189 reputation
8
bio website caesarsgrunt.com
location Atlantic Ocean
age
visits member for 1 year, 3 months
seen 2 hours ago

Sep
3
accepted Why does Google SSL cert change so frequently?
Sep
3
comment Why does Google SSL cert change so frequently?
Also, presumably there is no way to detect MITMs when they are doing this, right? But presumably they think that's a worthwhile tradeoff since nobody bothers with cert pinning anyway.
Sep
3
comment Why does Google SSL cert change so frequently?
That would make sense, except that they switch between two different CAs (both their own; but with different roots). Why would that be?
Aug
31
comment Why does Google SSL cert change so frequently?
Also, this doesn't explain why they alternate between two different CA names. (I didn't mention this originally; sorry...)
Aug
31
revised Why does Google SSL cert change so frequently?
added 28 characters in body
Aug
31
comment Why does Google SSL cert change so frequently?
Interesting. But the blog post you link to describes a different key exchange algorithm (ECDHE-RC4-SHA) to achieve forward secrecy; it doesn't mention generating new certificates every time.
Aug
30
asked Why does Google SSL cert change so frequently?
Jul
14
awarded  Citizen Patrol
Jul
12
comment How exactly is MD5 vulnerable to collission attacks?
Ah, right - so in fact poor collision resistance is not a problem in that situation. Thanks for the answer/link.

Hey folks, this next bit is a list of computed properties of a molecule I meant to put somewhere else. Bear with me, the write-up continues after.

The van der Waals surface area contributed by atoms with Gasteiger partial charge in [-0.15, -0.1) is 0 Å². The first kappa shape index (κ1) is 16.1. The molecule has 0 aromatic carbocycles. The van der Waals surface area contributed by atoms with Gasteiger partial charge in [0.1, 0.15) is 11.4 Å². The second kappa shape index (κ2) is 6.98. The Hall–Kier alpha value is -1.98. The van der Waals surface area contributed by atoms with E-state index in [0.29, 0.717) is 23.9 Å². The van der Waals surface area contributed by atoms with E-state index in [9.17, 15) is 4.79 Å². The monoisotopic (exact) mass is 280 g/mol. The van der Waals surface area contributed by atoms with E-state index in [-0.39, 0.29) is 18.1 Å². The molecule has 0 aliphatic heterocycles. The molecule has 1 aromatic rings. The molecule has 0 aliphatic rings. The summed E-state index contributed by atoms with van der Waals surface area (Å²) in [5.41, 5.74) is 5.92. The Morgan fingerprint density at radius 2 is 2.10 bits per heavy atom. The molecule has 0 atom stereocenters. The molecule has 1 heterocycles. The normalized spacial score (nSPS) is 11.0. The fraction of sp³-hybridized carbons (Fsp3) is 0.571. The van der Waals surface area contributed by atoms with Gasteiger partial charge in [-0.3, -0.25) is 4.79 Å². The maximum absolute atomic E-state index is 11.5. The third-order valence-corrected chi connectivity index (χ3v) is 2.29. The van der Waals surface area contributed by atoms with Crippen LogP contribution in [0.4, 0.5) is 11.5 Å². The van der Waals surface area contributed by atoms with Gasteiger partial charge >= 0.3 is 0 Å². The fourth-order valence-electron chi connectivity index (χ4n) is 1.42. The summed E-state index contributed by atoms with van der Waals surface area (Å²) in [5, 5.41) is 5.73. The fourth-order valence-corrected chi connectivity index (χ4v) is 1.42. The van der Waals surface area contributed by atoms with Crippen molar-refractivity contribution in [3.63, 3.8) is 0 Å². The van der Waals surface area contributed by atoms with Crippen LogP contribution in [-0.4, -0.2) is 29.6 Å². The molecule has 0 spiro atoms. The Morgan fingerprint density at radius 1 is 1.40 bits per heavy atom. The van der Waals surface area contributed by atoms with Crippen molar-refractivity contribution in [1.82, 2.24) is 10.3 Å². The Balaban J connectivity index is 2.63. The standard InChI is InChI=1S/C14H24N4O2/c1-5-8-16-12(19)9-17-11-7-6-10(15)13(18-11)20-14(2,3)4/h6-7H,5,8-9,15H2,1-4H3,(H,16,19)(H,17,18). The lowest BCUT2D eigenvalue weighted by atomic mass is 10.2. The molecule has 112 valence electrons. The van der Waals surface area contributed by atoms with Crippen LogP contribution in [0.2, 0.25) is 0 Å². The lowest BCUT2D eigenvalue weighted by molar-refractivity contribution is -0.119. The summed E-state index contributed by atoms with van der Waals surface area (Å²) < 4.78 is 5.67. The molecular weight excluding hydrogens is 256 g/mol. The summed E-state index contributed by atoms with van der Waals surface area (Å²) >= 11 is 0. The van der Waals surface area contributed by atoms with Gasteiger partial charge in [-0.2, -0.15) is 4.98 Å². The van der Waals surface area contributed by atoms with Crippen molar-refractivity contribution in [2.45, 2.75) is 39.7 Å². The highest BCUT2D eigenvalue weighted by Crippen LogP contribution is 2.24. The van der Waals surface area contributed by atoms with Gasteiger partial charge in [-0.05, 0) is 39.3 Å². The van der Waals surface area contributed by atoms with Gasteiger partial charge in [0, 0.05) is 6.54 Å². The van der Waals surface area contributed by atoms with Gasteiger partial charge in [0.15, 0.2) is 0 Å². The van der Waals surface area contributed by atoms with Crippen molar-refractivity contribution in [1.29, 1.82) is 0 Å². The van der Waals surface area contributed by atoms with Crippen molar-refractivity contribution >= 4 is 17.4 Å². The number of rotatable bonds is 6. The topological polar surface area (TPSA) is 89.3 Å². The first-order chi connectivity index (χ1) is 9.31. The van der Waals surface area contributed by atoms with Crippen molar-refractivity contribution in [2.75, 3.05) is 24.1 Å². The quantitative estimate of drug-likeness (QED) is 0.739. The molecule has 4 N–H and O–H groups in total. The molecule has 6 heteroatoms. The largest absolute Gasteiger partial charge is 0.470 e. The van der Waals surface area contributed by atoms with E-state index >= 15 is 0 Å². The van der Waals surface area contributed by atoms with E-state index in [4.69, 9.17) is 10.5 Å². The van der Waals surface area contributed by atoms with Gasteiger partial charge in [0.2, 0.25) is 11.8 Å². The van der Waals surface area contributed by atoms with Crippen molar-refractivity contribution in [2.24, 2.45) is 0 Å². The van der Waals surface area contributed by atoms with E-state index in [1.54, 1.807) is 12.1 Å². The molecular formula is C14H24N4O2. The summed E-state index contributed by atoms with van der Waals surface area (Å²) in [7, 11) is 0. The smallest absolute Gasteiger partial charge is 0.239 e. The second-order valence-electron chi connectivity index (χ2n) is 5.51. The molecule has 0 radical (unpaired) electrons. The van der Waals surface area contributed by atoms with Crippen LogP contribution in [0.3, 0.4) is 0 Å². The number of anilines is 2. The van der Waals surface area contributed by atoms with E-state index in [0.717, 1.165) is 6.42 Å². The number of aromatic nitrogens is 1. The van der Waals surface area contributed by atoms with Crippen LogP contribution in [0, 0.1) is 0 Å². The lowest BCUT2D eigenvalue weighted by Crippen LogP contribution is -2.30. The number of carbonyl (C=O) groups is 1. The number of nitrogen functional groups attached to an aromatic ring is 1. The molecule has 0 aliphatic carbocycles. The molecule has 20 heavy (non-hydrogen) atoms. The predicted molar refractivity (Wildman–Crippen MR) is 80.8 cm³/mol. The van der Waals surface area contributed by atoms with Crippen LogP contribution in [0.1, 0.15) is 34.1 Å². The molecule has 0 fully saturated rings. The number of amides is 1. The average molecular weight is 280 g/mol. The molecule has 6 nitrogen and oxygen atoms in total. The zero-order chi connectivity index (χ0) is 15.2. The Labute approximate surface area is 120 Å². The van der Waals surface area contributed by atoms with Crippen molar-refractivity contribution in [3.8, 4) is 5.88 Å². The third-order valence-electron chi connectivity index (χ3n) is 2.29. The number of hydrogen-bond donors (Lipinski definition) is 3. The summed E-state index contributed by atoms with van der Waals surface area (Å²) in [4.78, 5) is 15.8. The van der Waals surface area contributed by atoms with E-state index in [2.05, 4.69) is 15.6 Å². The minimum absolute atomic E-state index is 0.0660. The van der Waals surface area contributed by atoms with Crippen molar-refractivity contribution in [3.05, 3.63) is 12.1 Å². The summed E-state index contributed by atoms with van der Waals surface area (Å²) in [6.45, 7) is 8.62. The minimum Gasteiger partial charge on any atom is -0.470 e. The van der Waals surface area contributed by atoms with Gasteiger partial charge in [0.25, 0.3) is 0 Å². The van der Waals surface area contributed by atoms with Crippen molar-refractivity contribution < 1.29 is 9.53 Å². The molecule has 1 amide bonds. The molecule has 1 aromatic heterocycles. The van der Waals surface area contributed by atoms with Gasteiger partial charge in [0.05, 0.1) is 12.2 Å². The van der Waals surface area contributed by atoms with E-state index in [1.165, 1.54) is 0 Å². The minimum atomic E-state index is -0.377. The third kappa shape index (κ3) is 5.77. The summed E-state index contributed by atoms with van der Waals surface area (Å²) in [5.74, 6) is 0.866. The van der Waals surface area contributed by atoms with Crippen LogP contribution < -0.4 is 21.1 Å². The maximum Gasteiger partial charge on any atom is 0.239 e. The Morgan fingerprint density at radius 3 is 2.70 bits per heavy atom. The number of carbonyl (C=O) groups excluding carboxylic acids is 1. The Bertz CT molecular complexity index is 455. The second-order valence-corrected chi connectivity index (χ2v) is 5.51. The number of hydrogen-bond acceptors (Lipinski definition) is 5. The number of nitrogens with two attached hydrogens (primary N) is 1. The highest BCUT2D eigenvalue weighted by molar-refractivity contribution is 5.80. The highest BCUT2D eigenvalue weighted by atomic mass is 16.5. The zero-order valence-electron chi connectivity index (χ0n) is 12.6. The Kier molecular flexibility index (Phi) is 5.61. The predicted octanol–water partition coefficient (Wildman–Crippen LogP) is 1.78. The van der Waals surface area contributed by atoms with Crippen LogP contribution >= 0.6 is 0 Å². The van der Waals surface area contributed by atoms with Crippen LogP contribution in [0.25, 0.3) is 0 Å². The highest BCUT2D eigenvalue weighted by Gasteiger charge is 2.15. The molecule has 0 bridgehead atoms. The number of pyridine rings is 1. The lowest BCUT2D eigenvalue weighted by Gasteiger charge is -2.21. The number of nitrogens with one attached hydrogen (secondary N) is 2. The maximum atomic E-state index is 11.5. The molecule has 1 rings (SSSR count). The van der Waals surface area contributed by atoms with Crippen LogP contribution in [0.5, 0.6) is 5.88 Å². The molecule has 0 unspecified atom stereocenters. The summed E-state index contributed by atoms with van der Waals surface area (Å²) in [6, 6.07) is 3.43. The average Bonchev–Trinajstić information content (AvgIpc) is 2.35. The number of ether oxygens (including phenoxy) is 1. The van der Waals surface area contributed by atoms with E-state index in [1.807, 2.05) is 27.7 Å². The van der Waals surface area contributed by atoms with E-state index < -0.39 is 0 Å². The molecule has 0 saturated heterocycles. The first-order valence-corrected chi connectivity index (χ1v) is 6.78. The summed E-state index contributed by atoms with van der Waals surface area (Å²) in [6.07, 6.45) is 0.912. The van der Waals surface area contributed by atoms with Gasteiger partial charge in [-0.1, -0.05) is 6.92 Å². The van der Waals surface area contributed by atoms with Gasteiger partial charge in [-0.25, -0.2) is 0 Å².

Jul
12
comment How exactly is MD5 vulnerable to collission attacks?
The example on that site involves doctoring BOTH documents, Prior to having one of them signed. is there a way to execute the attack when the original, authentic document has already been signed - ie by only doctoring ONE file, to match the existing one?
Jul
5
awarded  Critic
Jul
4
awarded  Nice Question
Jun
30
awarded  Editor
Jun
30
awarded  Scholar
Jun
30
accepted Can a nation-state adversary perform a MITM attack by compelling a CA to issue them with fake certs?
Jun
30
revised Can a nation-state adversary perform a MITM attack by compelling a CA to issue them with fake certs?
spelling
Jun
30
comment Can a nation-state adversary perform a MITM attack by compelling a CA to issue them with fake certs?
Ah yes, of course, my mistake. Still, I guess they could get hold of the private key of a specific site by subpoenaing the operators of the site for it (and requiring them not tell anyone). But at least this can't be done as a "generic" attack on all sites.
Jun
30
comment Can a nation-state adversary perform a MITM attack by compelling a CA to issue them with fake certs?
Is there any reason why it would have to be a different cert? In other words, couldn't the CA issue identical certs to both Google and the NSA (for example)? Such as by duplicating the cert when they originally generate it, and handing a copy to the NSA? Clearly this would require prearrangement, but is there any technical reason why it wouldn't be possible? (Also, if you could go into more detail about "interesting solutions such as TACK and Public Key Pinning, which aim to make it possible for any server admin to temporarily pin keys to their domains", that would be great.)
Jun
30
awarded  Student
Jun
30
asked Can a nation-state adversary perform a MITM attack by compelling a CA to issue them with fake certs?